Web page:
Grab a cuppa coffee. Or a beer and look at your clock now and again when you finish. And settle in for a roller of a story.
My Self fell into bed the night before prepared to turn 40. I had changed my voicemail message to “Hi, you have reached Kim at the Art of Massage, and I will be unavailable all day today. I am celebrating turning 40 by hiking with my little black dog in the Shenandoah mountains. I look forward to hearing your good wishes when I turn my phone back on later today. Thank you for honoring my birthday!” On Facebook the night before my message said: “….still 39.” The next day when I went to change it to my “Happy Birthday, Self” message there were about 22 messages waiting for me to read, all wishing me a Happy Birthday! By noon there were 6 messages on my phone. By 8pm there were 14.
I awoke into September 17th feeling a mixture of sadness and elation. The sadness had nothing, absolutely nothing to do with stepping into 40. That IS the elation. So ready and happy to embrace 40, to thank it for welcoming me in. For a life thus far that includes a body that has put on over a million miles powered by its own strength. A million sounds like a big number. Truthfully, I really haven’t been calculating. After 4 months of journaling about a girl that I felt a connection with, an energy so powerful…this feeling of being ‘Home’ the number of times we’ve hugged, yet wondering if I was making more of it than it was, I drew up the courage ask her out after months of inner work…. And that if she said ‘No’ I wouldn’t feel as rejected, but instead could move on. And, if she said ‘Yes,’ it would make me happy instead of afraid. Still, the asking would be from a place of friends as, even though I felt she felt what I felt in the hug, I couldn’t know for sure as she hasn’t gotten in touch with me since the last time we hung out together. Oh, the last time we hung out together. “I’ll be your partner in crime anytime,” she spoke sweetly into my ear at the end of a tight wonderful embrace. A creation of dreams inside my body became alive when an evening of getting to know one another unfurled into magic, for even though she knew I was, I wasn’t clear if she was. Closeness. Intimacy. Holding. Loving. Words. Seeing beyond the eyes beyond the skin. Touching each other’s soul, for a minute anyway. Shared expressions of gratitude, excitement, and being in the loving. From magic and an opening, expanding heart, over the course of less than a week, to a well of emptiness within. Like a little kid holding a string attached to a balloon high in the sky, only to notice the same string lying over his finger and resting on the ground, Her heart quietly and suddenly released my heartstrings, pulling my own heart to the earth, just a couple weeks prior. I was broken. Like a death, it felt, as she pulled away so wordlessly and yet so loudly, after 6 months of dreaming and fantasizing within all the uncertainty; unknowing which direction she leaned. Yes, I was falling in love. Again. And, again, it became unrequited.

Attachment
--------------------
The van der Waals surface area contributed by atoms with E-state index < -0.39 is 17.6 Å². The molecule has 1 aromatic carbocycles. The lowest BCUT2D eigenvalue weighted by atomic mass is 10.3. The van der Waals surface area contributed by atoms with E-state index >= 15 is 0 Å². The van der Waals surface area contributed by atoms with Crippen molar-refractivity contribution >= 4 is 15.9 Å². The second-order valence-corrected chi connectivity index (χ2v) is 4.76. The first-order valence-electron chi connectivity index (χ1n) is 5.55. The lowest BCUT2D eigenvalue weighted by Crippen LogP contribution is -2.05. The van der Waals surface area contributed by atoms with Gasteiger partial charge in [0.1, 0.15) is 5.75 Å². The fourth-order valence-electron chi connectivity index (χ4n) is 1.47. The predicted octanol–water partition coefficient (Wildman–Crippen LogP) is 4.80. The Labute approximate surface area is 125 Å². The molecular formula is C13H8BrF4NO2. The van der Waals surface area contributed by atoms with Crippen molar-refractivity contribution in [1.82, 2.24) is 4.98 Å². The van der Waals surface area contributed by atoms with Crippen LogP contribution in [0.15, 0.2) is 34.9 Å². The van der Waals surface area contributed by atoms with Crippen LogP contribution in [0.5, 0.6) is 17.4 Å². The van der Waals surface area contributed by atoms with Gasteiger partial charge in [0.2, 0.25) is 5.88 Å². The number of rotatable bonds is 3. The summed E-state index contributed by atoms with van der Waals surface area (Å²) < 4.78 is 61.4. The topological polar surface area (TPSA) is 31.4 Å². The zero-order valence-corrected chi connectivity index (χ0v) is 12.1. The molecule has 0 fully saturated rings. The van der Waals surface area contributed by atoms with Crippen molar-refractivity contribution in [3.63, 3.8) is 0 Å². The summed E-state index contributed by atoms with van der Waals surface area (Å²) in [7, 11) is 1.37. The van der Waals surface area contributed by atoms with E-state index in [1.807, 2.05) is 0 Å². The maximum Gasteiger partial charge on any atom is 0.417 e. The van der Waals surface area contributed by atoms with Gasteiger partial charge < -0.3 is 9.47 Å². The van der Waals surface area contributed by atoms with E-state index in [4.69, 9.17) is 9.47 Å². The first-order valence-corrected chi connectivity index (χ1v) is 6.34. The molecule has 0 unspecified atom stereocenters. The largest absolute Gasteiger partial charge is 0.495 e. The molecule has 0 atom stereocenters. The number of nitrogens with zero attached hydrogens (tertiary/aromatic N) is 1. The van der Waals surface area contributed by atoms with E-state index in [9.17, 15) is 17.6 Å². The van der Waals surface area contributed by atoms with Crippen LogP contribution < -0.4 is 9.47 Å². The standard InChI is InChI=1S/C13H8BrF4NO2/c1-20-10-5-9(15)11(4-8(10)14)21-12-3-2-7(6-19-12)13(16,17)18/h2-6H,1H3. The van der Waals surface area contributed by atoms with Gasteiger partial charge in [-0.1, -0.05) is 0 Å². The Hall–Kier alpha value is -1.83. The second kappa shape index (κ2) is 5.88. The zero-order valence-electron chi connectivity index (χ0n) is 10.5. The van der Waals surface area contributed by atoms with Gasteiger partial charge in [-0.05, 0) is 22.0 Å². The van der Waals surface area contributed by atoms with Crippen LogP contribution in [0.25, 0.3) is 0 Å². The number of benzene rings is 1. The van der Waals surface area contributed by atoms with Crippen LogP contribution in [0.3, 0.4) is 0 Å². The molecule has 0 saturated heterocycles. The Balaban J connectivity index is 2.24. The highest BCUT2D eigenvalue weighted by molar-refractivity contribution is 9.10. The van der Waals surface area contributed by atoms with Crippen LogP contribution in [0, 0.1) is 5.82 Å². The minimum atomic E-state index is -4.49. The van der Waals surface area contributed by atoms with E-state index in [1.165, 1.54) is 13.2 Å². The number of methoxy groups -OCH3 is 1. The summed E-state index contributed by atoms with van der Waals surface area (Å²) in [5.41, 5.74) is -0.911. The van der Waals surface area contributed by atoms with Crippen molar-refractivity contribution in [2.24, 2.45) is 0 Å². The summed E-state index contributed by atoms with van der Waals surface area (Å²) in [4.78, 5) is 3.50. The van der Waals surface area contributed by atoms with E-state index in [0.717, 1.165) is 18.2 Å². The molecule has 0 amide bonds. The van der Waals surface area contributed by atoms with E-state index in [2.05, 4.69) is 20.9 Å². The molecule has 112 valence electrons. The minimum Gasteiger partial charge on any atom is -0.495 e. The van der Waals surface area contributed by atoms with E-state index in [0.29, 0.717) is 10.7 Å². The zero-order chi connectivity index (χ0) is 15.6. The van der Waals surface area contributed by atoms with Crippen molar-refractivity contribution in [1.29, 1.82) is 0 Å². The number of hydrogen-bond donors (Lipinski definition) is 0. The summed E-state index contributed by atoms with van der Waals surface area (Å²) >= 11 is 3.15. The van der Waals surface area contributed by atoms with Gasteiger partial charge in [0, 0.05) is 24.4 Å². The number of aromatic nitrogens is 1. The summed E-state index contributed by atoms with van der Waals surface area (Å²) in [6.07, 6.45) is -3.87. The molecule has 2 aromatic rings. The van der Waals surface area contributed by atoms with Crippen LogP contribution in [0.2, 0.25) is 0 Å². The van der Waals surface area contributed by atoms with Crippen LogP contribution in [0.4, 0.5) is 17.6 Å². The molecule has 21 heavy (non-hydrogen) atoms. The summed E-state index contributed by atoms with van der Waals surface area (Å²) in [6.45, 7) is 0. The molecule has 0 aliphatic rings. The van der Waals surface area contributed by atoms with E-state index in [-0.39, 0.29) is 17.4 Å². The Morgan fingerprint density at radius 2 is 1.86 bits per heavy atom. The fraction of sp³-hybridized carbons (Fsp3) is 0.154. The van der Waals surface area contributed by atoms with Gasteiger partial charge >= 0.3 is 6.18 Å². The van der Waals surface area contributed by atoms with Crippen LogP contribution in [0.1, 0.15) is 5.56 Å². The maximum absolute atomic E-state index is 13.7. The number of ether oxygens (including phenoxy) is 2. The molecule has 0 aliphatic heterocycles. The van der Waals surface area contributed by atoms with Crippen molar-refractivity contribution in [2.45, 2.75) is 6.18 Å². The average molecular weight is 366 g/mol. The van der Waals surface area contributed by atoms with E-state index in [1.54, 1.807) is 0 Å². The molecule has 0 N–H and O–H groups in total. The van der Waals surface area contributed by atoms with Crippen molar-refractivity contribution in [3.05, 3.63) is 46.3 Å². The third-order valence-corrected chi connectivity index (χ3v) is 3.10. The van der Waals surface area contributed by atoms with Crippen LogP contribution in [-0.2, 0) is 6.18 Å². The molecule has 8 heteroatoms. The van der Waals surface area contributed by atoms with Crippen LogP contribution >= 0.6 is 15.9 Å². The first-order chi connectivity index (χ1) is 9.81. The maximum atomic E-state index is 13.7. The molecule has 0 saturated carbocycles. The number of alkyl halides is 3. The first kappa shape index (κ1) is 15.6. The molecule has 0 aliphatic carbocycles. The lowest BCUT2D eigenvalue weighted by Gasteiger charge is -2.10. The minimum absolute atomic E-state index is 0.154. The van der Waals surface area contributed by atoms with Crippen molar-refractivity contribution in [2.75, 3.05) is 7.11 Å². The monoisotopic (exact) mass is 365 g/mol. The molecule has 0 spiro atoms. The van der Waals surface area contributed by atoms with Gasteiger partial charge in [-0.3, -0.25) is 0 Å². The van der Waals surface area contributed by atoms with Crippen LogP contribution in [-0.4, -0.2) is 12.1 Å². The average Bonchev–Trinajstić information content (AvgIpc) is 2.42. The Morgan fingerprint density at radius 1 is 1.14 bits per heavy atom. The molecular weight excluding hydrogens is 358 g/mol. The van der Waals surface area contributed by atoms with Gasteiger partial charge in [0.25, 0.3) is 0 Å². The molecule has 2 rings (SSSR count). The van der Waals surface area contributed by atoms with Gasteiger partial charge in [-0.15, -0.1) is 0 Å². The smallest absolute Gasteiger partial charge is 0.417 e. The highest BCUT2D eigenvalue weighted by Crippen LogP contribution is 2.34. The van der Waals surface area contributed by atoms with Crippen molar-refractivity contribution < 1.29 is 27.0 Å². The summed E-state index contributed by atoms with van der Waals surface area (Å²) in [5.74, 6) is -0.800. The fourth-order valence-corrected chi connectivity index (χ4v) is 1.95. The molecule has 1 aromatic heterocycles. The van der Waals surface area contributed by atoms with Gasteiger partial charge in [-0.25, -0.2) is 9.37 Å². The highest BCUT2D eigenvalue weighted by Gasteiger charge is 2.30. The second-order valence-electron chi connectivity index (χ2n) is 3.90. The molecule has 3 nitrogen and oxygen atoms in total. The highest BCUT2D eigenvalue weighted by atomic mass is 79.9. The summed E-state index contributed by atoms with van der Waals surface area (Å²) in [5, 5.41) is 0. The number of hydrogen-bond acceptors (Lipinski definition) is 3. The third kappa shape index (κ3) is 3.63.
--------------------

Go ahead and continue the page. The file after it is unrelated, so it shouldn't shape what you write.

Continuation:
This is how I entered the doorway of my 40th birthday. Patch….. Thoughts…. Joy…. Sadness…. Raw…. Awful…Grateful….Broken…. Mom and Dad sang to me together on my voicemail that morning as did Sherry, MJ, Barb, and Linda. But my 40-year-old heart, which I permit to feel emotion, felt hollow. Sunken. My stomach, sucker punched. Many friends asked how I would be spending my special day. I had decided that one on one time with my friends, over the next few months, was what would give me greater satisfaction; greater than some party or gathering of multiple people. I meant it. I delivered the message to them without sounding glum and dejected. It is what I wanted to do. But, it also excused me from having to spend my one and only 40th, pressured into celebrating with friends and family because that’s what’s expected. I looked alive and even happy to others, but, on the inside, truth infiltrated my cells. I was depressed. Really, really sad. Hurting. Confused. Disregarded. Unacknowledged. Rejected. Unappreciated. All as if I was grieving a sudden death of someone I loved. If I couldn’t be spending the day with her by my side, then the only one I wanted to be with was my soul friend, my companion, Patch. I think she’s the only one who could truly hold my series of rollercoaster-ish emotions. Patch, and a couple of my closest friends. Nonetheless, she can’t talk using words so, a quiet walk in the mountains, just me and her, and the occasional bear, sounded like the perfect way to spend my birthday.